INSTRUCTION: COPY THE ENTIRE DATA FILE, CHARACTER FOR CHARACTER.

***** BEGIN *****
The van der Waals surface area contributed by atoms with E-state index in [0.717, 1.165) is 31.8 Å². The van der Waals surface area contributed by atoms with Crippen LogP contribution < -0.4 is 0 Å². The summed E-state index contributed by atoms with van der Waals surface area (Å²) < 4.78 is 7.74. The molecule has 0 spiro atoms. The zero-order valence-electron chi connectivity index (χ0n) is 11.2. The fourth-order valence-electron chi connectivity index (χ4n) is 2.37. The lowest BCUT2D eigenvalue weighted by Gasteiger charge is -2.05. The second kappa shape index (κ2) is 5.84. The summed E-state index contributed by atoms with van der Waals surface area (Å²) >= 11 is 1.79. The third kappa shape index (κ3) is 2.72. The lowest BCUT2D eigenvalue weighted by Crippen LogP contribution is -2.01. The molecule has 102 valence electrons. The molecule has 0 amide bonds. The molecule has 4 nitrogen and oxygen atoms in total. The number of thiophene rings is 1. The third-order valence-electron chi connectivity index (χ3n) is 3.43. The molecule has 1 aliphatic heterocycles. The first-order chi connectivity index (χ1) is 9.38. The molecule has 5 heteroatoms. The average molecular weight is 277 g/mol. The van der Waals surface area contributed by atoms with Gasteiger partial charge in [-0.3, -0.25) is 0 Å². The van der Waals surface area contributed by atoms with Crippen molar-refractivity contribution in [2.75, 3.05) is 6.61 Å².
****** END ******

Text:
The van der Waals surface area contributed by atoms with E-state index in [0.717, 1.165) is 31.8 Å². The van der Waals surface area contributed by atoms with Crippen LogP contribution < -0.4 is 0 Å². The summed E-state index contributed by atoms with van der Waals surface area (Å²) < 4.78 is 7.74. The molecule has 0 spiro atoms. The zero-order valence-electron chi connectivity index (χ0n) is 11.2. The fourth-order valence-electron chi connectivity index (χ4n) is 2.37. The lowest BCUT2D eigenvalue weighted by Gasteiger charge is -2.05. The second kappa shape index (κ2) is 5.84. The summed E-state index contributed by atoms with van der Waals surface area (Å²) >= 11 is 1.79. The third kappa shape index (κ3) is 2.72. The lowest BCUT2D eigenvalue weighted by Crippen LogP contribution is -2.01. The molecule has 102 valence electrons. The molecule has 0 amide bonds. The molecule has 4 nitrogen and oxygen atoms in total. The number of thiophene rings is 1. The third-order valence-electron chi connectivity index (χ3n) is 3.43. The molecule has 1 aliphatic heterocycles. The first-order chi connectivity index (χ1) is 9.38. The molecule has 5 heteroatoms. The average molecular weight is 277 g/mol. The van der Waals surface area contributed by atoms with Gasteiger partial charge in [-0.3, -0.25) is 0 Å². The van der Waals surface area contributed by atoms with Crippen molar-refractivity contribution in [2.75, 3.05) is 6.61 Å².